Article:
Buffett seems to disagree with President Trump on certain points, including the US-China trade war. He also took a dig at Trump in his this year’s annual letter. Read Warren Buffett Disagrees with President Trump for more analysis.
Procter & Gamble (PG) shares are trading near a record high. The shares have risen 33.7% YTD (year-to-date) as of September 6. The company’s performance was consistent on the sales and earnings front.
Besides stock price appreciation, Procter & Gamble boosted investors’ return through dividends and share repurchases. The company raised its dividend 4% in April—its 63rd consecutive annual increase. Notably, the company returned $12.5 billion to its **** in fiscal 2020 in the form of dividends and share buybacks.
In comparison, stocks of other major personal care product manufacturers have also gained significantly this year. Improved underlying sales due to higher pricing and moderating input costs are driving these companies’ stocks.
Colgate-Palmolive (CL) and Kimberly-Clark (KMB) shares have risen 25.5% and 21.2% during the same period.
We expect these personal care product manufacturers to sustain the sales and earnings momentum in the coming quarters. However, unlike Procter & Gamble stock, the upside in Kimberly-Clark and Colgate-Palmolive shares might be capped.
Procter & Gamble’s growth drivers
On average, Procter & Gamble’s organic sales have increased by about 5% in the last four quarters. Meanwhile, the company’s performance in the previous quarter was even better with organic sales rising by 7%.
Stellar sales and productivity savings led Procter & Gamble to report improved margins, which remained pressured over the past several quarters. The company’s core gross and operating margin expanded by 120 basis points and 130 basis points, respectively.
Meanwhile, Procter & Gamble continued to beat analysts’ earnings estimates. To be precise, Procter & Gamble has outperformed analysts’ expectations for 17 consecutive quarters by an average of about 4%.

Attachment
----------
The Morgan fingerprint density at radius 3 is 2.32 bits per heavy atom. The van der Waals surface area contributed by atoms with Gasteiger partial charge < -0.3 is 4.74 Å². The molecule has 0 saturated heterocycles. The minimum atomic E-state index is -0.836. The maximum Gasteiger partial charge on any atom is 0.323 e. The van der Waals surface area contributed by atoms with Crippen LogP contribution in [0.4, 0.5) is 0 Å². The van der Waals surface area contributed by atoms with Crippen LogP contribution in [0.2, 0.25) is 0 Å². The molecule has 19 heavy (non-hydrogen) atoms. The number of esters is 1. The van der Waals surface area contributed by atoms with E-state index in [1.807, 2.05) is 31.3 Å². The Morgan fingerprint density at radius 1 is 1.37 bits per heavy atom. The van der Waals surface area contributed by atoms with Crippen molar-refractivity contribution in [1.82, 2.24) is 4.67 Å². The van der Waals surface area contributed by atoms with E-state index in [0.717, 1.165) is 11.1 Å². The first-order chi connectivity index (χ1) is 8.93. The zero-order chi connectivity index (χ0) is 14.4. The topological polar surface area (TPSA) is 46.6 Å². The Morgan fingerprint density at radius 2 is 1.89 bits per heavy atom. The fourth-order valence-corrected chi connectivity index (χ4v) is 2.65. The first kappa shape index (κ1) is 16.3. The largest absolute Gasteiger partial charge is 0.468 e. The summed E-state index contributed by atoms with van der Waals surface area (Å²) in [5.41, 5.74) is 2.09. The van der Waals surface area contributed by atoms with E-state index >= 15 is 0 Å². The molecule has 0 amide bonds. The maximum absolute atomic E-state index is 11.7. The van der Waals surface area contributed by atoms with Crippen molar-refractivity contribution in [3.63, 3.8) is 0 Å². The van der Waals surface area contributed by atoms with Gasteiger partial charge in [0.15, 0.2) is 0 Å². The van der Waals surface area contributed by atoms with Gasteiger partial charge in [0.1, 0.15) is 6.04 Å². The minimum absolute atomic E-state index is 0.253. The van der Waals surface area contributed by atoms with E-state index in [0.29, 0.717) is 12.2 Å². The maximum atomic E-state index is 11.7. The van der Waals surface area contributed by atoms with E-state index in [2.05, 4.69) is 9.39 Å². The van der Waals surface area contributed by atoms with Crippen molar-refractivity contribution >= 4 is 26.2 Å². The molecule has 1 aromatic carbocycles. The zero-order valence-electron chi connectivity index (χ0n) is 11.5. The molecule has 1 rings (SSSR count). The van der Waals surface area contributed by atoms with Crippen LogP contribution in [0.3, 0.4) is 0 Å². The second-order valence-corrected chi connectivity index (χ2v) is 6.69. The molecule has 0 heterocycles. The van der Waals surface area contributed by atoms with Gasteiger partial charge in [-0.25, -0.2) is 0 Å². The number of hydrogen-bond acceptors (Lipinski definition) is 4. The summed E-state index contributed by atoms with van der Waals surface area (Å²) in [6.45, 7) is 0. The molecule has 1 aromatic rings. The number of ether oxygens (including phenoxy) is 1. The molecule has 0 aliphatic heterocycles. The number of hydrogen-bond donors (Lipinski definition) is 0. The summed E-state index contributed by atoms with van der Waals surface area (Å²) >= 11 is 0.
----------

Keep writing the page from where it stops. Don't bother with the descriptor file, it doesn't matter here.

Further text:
Will Procter & Gamble stock rise more?
Procter & Gamble stock could sustain the uptrend despite rising considerably this year. Continued strength in the company’s base business will likely support its stock in the coming quarters. We expect Procter & Gamble’s underlying sales to benefit from higher net price realizations backed by premium innovation. Meanwhile, the company’s volumes are also expected to grow.
Management remains upbeat and expects to maintain the growth pace in fiscal 2020. Procter & Gamble expects its organic sales to increase 3%–4% in fiscal 2020.
We expect improved sales and strong productivity savings to drive the company’s margins in the coming quarters. Moreover, input costs are expected to moderate and provide an additional cushion to the company’s margins.
Procter & Gamble’s core earnings could continue to beat analysts’ estimates in the coming quarters. The earnings could record healthy growth due to higher margins and share repurchases.
Valuation suggests otherwise
While we expect sustained momentum in the base business to support Procter & Gamble stock, its valuation suggests otherwise. The recent uptrend in the stock drove its valuation higher. Procter & Gamble stock trades at a forward PE ratio of 25.3x, which seems a bit high on the projected mid-single-digit growth in its fiscal 2020 EPS.
Analysts maintain a neutral view on Procter & Gamble stock. The consensus target price indicates minimal upside. Analysts have a target price of $123.73, which implies an upside of about 1% based on its closing price of $122.87 on September 6.